The main story
WeWork has made quite a stir this month by adding in commentary to the beaten "future of work" debate.
In a recent Wall Street Journal article, WeWork CEO Sandeep Mathrani stated that employees who are the least engaged are “very comfortable working from home.”
Mathrani cites that the most productive workers are the ones who are eager to return to the office if they’re not already there.
In April, previous research released by WeWork states that two-thirds of employees are willing to pay for access to office space in favor of hybrid work.
After online backlash, including sarcastic tweets from fellow CEOs, Mathrani has since issued an apology citing that he didn’t want to “cast a negative light” on anyone who prefers working from home.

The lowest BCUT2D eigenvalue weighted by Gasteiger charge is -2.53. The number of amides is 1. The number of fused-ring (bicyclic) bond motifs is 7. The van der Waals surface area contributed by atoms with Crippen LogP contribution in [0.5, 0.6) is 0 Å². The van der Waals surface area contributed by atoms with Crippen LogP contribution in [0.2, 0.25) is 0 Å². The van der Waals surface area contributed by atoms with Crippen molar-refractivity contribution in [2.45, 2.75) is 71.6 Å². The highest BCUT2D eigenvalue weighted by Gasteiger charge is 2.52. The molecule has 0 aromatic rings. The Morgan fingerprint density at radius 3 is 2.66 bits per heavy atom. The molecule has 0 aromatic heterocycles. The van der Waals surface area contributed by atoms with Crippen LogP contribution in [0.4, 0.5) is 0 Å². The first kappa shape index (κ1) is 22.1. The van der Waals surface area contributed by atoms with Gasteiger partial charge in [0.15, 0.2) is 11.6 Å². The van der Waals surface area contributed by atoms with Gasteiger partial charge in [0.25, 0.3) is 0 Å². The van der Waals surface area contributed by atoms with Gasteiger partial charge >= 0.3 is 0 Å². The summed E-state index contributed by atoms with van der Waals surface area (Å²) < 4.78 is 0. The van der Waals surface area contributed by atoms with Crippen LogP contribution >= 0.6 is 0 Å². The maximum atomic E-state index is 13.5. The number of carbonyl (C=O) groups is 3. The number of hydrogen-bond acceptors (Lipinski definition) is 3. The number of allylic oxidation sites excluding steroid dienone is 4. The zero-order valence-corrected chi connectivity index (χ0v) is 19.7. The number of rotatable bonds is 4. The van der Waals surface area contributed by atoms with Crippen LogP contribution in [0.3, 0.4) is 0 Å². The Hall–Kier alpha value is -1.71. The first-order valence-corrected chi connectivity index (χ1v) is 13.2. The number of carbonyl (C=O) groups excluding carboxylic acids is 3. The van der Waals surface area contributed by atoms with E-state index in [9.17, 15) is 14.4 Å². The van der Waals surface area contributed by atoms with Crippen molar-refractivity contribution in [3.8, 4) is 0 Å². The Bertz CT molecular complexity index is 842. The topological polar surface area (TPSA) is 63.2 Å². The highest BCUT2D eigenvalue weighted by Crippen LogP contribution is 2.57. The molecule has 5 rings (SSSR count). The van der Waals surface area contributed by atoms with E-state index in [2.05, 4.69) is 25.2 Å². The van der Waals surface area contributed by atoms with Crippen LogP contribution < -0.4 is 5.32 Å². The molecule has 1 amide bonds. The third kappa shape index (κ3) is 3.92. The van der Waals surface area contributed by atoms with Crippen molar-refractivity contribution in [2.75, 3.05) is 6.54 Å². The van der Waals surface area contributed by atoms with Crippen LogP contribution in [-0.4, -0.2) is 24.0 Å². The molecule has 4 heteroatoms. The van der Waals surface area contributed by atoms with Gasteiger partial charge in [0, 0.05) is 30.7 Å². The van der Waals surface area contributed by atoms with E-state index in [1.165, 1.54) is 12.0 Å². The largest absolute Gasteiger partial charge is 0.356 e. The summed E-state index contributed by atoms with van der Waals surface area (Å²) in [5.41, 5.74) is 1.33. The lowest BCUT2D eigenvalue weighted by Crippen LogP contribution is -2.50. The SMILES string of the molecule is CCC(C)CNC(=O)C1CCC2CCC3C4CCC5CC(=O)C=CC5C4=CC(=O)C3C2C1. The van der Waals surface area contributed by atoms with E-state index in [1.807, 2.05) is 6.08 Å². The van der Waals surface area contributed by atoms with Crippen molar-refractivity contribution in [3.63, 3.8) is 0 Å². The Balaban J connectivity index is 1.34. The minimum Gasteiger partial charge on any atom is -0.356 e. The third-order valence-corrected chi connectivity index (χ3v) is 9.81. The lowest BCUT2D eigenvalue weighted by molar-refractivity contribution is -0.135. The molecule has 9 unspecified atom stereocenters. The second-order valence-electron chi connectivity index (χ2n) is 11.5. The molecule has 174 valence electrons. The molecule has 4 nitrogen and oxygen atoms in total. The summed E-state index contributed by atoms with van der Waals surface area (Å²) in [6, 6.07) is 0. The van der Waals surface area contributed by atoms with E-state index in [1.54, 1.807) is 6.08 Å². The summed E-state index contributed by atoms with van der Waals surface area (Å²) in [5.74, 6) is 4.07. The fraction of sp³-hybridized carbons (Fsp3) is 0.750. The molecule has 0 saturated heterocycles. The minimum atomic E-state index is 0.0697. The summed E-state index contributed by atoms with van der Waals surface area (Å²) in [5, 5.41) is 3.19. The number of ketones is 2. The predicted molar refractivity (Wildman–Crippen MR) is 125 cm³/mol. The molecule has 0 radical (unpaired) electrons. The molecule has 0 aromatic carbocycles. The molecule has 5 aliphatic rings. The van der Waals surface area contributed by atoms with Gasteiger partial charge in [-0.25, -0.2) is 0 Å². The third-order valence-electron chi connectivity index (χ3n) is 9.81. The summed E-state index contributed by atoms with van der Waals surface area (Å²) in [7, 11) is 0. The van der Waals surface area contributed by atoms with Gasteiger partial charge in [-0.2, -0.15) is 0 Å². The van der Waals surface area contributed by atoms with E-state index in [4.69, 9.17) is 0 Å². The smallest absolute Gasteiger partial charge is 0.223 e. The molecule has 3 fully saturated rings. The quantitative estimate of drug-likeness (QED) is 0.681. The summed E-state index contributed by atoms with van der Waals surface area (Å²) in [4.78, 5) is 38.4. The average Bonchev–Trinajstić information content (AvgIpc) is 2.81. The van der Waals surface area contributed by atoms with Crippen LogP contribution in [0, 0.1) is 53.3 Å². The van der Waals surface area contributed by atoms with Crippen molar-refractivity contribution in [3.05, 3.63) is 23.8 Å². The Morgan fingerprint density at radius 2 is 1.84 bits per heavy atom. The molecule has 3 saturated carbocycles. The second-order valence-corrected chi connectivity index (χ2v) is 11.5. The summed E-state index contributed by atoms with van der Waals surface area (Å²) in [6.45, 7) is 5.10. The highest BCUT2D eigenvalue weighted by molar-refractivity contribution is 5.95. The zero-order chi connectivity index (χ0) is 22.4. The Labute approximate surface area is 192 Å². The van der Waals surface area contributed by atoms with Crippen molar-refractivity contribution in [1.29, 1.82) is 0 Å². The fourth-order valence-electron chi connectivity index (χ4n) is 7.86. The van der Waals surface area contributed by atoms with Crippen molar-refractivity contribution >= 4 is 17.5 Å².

Sweeping statements be damned—way to promote a self-serving message.
It’s no surprise that the CEO of a company that relies on employees working in physical spaces is biased towards employees eager to return to the office.
Bias is unavoidable, but it makes it difficult to take anything leaders say seriously when they disparage anything (or anyone) that goes against the grain of their own profitability.
That’s the funny thing about data and research: it can tell any story you want it to tell.
Perception is often more important than the message itself. If your message is to promote how you’ll support the future of work, alienating a large percentage of how employees want to work going forward isn’t the way to go.